So again if you look at my career I didn't really plan any of these moves. But from where I started to where I am now I have the privilege and luxury of having a tremendous background. I have a lot of firsthand international experience by working with the Russians firsthand. So then when I became Station Program Manager I was treated with a lot of respect. I was already a known quantity so the negotiations, although very difficult, like after the Columbia tragedy [STS-107], etc., the Russians had a tremendous respect for me because I had spent that time, and they knew who I was.

So I couldn't have planned it that way, but the way it worked out was just super. So again if I look back at my career I'm truly blessed. I've worked with phenomenal people throughout my career. It's all been in Shuttle Station human space flight activities, but it's just been amazing. It all fits together, and now my job where I lead both Shuttle and Station from Headquarters is fitting. So I know what [N.] Wayne [Hale, Jr.] does in the Shuttle Program. I know what Mike [Michael T. Seffredini] does in the Station Program. I know their problems. So then my primary job in Headquarters is to keep all the Congressional folks and other folks out of their hair and let them go do what they really need to go do.

Wright: Let's talk a little more about what you are doing up there. You do have some challenges and some of course routine day-to-day aspects. If you could fill us in a little bit more about what all that your job does entail?

Gerstenmaier: I think that the current job, what probably some of the biggest challenges are as we're retiring the Shuttle is how do we fly out the Shuttle safely, in other words make sure that each Shuttle flight is just as safe as the last Shuttle flight and we keep our focus on what we're doing. It's very difficult if you look at other programs as they phased out to keep them strong until the end. So that's one of my challenges, is to do that. My other challenge is to take each Shuttle flight and make sure we get maximum advantage out of it so we can get the Space Station completed or at least get the major elements launched, as well as put up a large number of spares to be prepared until the next vehicle comes online that can start providing routine cargo transportation to Space Station.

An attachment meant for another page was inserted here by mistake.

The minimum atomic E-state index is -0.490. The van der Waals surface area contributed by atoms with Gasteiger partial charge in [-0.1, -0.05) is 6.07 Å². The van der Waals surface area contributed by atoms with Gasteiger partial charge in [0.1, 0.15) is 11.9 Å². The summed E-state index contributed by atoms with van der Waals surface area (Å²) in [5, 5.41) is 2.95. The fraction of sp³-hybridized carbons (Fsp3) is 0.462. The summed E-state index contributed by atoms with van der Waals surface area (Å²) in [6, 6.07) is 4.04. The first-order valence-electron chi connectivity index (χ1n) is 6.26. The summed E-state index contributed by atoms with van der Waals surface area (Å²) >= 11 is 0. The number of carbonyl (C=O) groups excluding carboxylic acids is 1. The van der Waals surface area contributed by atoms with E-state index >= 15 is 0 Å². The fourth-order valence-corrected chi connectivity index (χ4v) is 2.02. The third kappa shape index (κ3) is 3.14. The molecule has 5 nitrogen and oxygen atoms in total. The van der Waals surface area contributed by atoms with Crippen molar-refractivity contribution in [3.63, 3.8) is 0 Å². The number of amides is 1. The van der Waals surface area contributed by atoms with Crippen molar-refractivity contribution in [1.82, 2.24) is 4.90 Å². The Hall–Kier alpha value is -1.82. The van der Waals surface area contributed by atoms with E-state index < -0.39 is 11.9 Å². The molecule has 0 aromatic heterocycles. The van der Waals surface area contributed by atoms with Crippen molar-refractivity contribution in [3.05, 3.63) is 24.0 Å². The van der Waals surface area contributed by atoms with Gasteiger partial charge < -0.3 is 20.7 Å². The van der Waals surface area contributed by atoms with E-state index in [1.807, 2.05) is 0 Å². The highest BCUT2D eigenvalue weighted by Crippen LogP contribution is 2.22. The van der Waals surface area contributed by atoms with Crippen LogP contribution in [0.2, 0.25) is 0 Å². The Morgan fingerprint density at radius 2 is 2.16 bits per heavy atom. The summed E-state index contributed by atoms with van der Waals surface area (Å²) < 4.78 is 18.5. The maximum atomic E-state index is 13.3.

So the big challenge strategically is how do I lay out a plan that supports this but then I need to lay that out with the constraints that I'm given from the environment in Washington. I get some guidance from the Office of Management and Budget. I get some guidance from the Executive Office of the President. I sometimes get conflicting guidance from the Congressional side. So then how do I make sense of the two conflicting things but yet craft it into a plan that meets their constraints but yet is still technically reasonable and we can then go move forward.

Then the challenge is to then convince the folks down here in Houston that do the real work why this plan really makes sense and why even though in the real world I wouldn't necessarily pick this plan but with the constraints we've got, with the budget limitations we've got, where we sit, this is the best we can do with the parameters we're given. So then to explain that to them and get them to not only understand it but then to embrace it and be ready to move forward and make continued sacrifices to do that, those are my challenges.

It's very hard in the Washington environment. I'm trained as an engineer. I'm trained as a manager. It's hard to convey sometimes to folks not in our business how difficult our business is, what the challenges are. They don't understand the motivation of my workforce. They don't understand the love that the folks really have of this business. For me to try to convey that to someone that doesn't understand either the technical piece or the managerial piece is sometimes very very difficult. I spend a lot of time with them trying to explain and get them to understand how we think and what we think and why we're doing what we're doing, because they sometimes see it as being very confusing. As engineers we sometimes get so much into minutiae that we're talking all the fine details and they don't really care about the details, they want to understand the big picture and how it fits together.